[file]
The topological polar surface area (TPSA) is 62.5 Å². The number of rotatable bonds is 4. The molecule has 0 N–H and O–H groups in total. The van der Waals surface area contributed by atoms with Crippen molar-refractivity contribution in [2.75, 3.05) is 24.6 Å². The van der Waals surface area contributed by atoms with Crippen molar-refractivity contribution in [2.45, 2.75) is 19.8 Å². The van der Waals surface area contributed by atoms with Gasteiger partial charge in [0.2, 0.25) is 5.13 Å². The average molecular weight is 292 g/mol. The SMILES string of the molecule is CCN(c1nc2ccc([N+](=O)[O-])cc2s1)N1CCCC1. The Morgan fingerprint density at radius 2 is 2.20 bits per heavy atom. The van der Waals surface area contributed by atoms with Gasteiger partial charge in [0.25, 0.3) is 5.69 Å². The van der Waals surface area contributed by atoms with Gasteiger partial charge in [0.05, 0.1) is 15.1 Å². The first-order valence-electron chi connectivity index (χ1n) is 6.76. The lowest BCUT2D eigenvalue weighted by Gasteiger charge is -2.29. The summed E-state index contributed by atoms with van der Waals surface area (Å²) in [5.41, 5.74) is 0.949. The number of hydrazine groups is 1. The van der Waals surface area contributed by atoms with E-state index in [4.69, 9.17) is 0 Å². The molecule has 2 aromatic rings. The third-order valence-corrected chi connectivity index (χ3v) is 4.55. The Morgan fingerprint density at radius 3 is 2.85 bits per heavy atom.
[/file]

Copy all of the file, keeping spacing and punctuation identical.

The topological polar surface area (TPSA) is 62.5 Å². The number of rotatable bonds is 4. The molecule has 0 N–H and O–H groups in total. The van der Waals surface area contributed by atoms with Crippen molar-refractivity contribution in [2.75, 3.05) is 24.6 Å². The van der Waals surface area contributed by atoms with Crippen molar-refractivity contribution in [2.45, 2.75) is 19.8 Å². The van der Waals surface area contributed by atoms with Gasteiger partial charge in [0.2, 0.25) is 5.13 Å². The average molecular weight is 292 g/mol. The SMILES string of the molecule is CCN(c1nc2ccc([N+](=O)[O-])cc2s1)N1CCCC1. The Morgan fingerprint density at radius 2 is 2.20 bits per heavy atom. The van der Waals surface area contributed by atoms with Gasteiger partial charge in [0.25, 0.3) is 5.69 Å². The van der Waals surface area contributed by atoms with Gasteiger partial charge in [0.05, 0.1) is 15.1 Å². The first-order valence-electron chi connectivity index (χ1n) is 6.76. The lowest BCUT2D eigenvalue weighted by Gasteiger charge is -2.29. The summed E-state index contributed by atoms with van der Waals surface area (Å²) in [5.41, 5.74) is 0.949. The number of hydrazine groups is 1. The van der Waals surface area contributed by atoms with E-state index in [4.69, 9.17) is 0 Å². The molecule has 2 aromatic rings. The third-order valence-corrected chi connectivity index (χ3v) is 4.55. The Morgan fingerprint density at radius 3 is 2.85 bits per heavy atom.